Searching for quartz is rewarding

Frustrated and lost on my recent attempt to hike to Star Lake in search of some quartz samples, I joined Carson Ranger Dave Harrison for a trek to Lookout Camp Ground in Dog Valley last weekend. You might want to try it. Remember to take a digging tool - crow bar, geologist's pick, whatever. You'll need it for the quest of "the crystal."

Easy route, just I-80 from Reno to Verdi first exit, pick up Bridge Street to Dog Valley Road. Pass the gate where the paving ends and follow a very dusty 002 for about 7 miles to the campground. Don't stray from 002 as there are many side roads leading off to who knows where.

No signs marking the camp ground but keep an eye out to the left. Facilities, picnic tables and the trailhead await. The hike up to the old quartz mining site is short, perhaps 30 minutes of moderate steepness. The trail begins to the left of a stack of rocks on the edge of the campground.

Along the trail you'll see quartz rock of all sizes on all sides, scattered about by an overpowerful blast by careless miners several years ago. At the base of the crystal mine site you face a tower of plain rock, dirt and, yes, quartz, the once Margrave mine.

Caleb Greenwood was one of the first to explore the area in 1845. Coal and petroleum were found in the area but neither was worth production. Wood was the main commodity here as in the area around the Comstock and all the land was clear cut back in the 1860s. Trees now are almost all second growth. All that's left of the nearby town of Crystal is a foundation or two.

You can go up the quartz pile at almost any point but be careful, there are some very steep drops with all kinds of sharp rocks. Ranger Harrison told of a 5-year-old girl who tumbled down one of the steeper sides of the mound and was injured. Her father saw what happened fainted. Plenty of excitement for Ranger Harrison.

At the top you'll find ground pockmarked with shallow holes. These are the result of rock hounds digging for "the crystal." By "the crystal" I mean not the ordinary jagged pieces of quartz but the six-sided, pointed, clear quartz that is about finger length. You won't find any of these around on the surface; rock hunters have long ago picked the area clean of those. You've got to dig to find any crystals.

Not that it's difficult to plow away, it's just that you need a tool. And patience. But there is an endless supply of pure white quartz about. The only limitation is a a legal maximum of a five-gallon container of quartz per day.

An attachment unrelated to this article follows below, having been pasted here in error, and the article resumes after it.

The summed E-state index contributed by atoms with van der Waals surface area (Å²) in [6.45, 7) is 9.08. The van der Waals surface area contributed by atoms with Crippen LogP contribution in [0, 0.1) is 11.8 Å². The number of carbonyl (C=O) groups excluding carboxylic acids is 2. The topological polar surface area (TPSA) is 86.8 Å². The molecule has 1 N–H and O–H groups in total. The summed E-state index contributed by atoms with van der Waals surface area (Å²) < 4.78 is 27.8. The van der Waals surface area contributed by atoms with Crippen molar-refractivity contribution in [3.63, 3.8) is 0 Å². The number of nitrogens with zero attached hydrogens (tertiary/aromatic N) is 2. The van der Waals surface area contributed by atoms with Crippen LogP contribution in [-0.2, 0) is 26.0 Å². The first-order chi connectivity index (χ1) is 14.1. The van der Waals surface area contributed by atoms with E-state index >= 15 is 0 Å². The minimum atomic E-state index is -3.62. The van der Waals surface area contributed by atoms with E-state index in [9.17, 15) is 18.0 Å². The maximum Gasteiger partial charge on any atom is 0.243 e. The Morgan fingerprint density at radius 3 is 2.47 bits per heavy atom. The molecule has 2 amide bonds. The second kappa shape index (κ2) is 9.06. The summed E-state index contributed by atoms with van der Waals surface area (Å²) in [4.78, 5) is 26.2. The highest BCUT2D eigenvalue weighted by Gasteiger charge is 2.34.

There are some superb views from the top of the quartz mound. Off to the northwest is Cold Springs Valley and the dry lake. Closer is Bordertown. And as usual, towering peaks loom everywhere.

Actually, you can drive to the base of the mound. Just continue a few hundred yards past the camp ground and take road on the left. However, that takes some of the sport out of it. And if you want to take a different route out, just continue on 002 and you'll come out at Bordertown.


If you're ready to face a real challenge you will want to join the Sporting Rage people on a group hike to Job Peak, Job's Sister ad Freel's Peak Saturday. This is a strenuous trek as I well know from getting lost there a few weeks ago. This is a good way to test your conditioning and see if you need to step up those workouts (although I'm convinced the only way to get in condition for hiking is by hiking).

Meet at 8 a.m. at the Sporting Rage on South 395 for signing in and car pool plans. This is a free event, just call 885-7773 to make a reservation.

As always, bring plenty of water, a lunch and camera. Professional guides will lead the way.


The new gondola between the new hotels abuilding in South Lake Tahoe has been a success for Heavenly attracting many more riders than was the case with the old Tram at the California base. Not many resorts enjoy the kind of cash flow the gondola presents to the ski area.

Hours through this weekend are 10 a.m. to 9 p.m. Sunday and 9 a.m. to 9 p.m. Friday and Saturday. After the holiday hours are 10 to 7 daily. Rides are $20 for adults, $18for seniors (65 plus) and $12 for children 6-12. Five and under ride free.

There's hiking at the top, easy, moderate and strenuous.

And if you need mountain gear, drop in at the Crescent V shopping center in South Lake Tahoe Saturday through Sunday from 9 a.m. Saturday, 10 a.m. Sunday and Monday. Lots of new skis, snowboards and clothing.


The Rose is jumping in with a $199 season pass with only Christmas, Martin Luther King Jr. weekend and Presidents Weekend. Passes will be sold at the Reno Hilton Sept. 13-23. You can renew last year's from Sept. 4-30 at the Web site skirose. com.


Labor Day weekend will be busy at Kirkwood as the resort celebrates its recent elevation to destination resort. Little of everything from star gazing (bring warm clothing) to rock wall climbing to mountian bike riding via chair lifts to the top of Caples lift. See ou there.


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